Jazz is complex music that even some professional musicians have difficulty playing. Yet somehow, jazz-band teachers create new jazz musicians out of youngsters who just a few years earlier knew nothing about music. What magic must they be using? In the spring of every year in Texas, Katy High School near Houston hosts a jazz festival that showcases junior- and high-school stage bands from around the state. I have attended several times and never fail to be astonished at the musicianship of these youngsters. Each year, there is one or more middle-school band. Even the professional musicians who critique each band’s performance are amazed that these 7th and 8th graders “play like adults!”
I never cease to be astonished at how accomplished these students are. I ask myself, “How did those kids learn such complex music?” The music played by the school stage bands is mostly the big-band music of Goodman, Basie, Kenton, Ellington, and others from the eras of swing and progressive/modern jazz of the 50s and 60s. They also play more modern jazz.
The emphasis on teaching reaches into the festival itself. Each band or ensemble performs for 30 minutes, followed by 30 minutes of critique from professional jazz musicians (some of whom are music professors at universities). The critiques are shared with the audience, consisting mostly by family and friends. Are university professors ever asked to evaluate student performance in regular secondary school academic classes?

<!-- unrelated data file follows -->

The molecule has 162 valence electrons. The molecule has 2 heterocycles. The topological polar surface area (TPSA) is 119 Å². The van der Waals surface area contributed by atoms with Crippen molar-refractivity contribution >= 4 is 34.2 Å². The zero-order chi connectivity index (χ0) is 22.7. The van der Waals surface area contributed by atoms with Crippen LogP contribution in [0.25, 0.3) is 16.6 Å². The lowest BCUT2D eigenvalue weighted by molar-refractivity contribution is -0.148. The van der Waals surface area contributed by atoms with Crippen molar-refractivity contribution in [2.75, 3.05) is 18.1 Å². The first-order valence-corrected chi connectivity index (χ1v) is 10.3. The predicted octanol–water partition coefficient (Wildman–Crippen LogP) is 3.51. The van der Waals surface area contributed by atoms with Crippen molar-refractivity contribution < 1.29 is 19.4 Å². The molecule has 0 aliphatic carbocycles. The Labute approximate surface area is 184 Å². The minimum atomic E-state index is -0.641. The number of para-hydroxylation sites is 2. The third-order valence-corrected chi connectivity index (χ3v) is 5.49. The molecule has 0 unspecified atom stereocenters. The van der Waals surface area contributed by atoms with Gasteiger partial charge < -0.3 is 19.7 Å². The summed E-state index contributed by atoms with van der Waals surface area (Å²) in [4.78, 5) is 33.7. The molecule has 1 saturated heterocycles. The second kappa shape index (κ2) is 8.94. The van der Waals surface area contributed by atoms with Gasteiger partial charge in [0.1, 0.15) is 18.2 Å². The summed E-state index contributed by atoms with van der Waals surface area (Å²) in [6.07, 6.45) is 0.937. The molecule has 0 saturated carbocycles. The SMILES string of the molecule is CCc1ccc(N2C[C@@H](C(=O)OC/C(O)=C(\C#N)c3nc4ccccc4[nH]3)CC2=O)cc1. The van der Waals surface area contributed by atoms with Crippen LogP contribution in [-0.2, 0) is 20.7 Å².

The festival includes small-group performances, which are also openly critiqued by professional musicians. Katy High puts great emphasis on music teaching and has built a magnificent Performing Arts Center, where the festival takes place. If Texas schools are hurting for funds, it certainly isn’t evident at Katy High School. I bet they get extra support from parents.
Jazz fans everywhere lament that jazz seems like a dying art form overwhelmed by the simpler music of country, rap, hip-hop, rock, and whatever it is that most kids listen to these days. But the professional “coaches” at the festival reassure the audience that “jazz is in good hands.” The future of jazz is bolstered by the fact that many school and university music programs teach jazz.
Learning to playing any musical instrument is hard, but playing jazz is the ultimate challenge. In jazz, you not only have to know the tunes, you also have to use the chord structure and complex rhythms to compose on the fly. A jazz professor from North Texas State University counseled in one of his critiques, “I know you have sheet music you have to follow, but when you hear something in your head, play it. That’s what we (jazz musicians) do — improvise!” My impression is that in regular academic classes, we don’t do much to encourage the creative application of knowledge. In jazz, it is the whole point.
Another jazz professor during a critique session had two bands re-play a number from their performance. About one-third of the way through, he silently and casually walked through the rhythm section (piano, guitar, bass, and drums) and picked up the sheet music. The kids went right on playing without skipping a beat, because they had already memorized the sheet music. His point was they were using the sheet music as a crutch and not engaging with each other. Musicians talk to each other with their instruments, and listening is a big part of jazz improvisation. Students playing jazz need to be engaged with what each member of the rhythm section is doing, and, moreover, the rhythm section needs to interact with the saxes, trombones, and trumpets.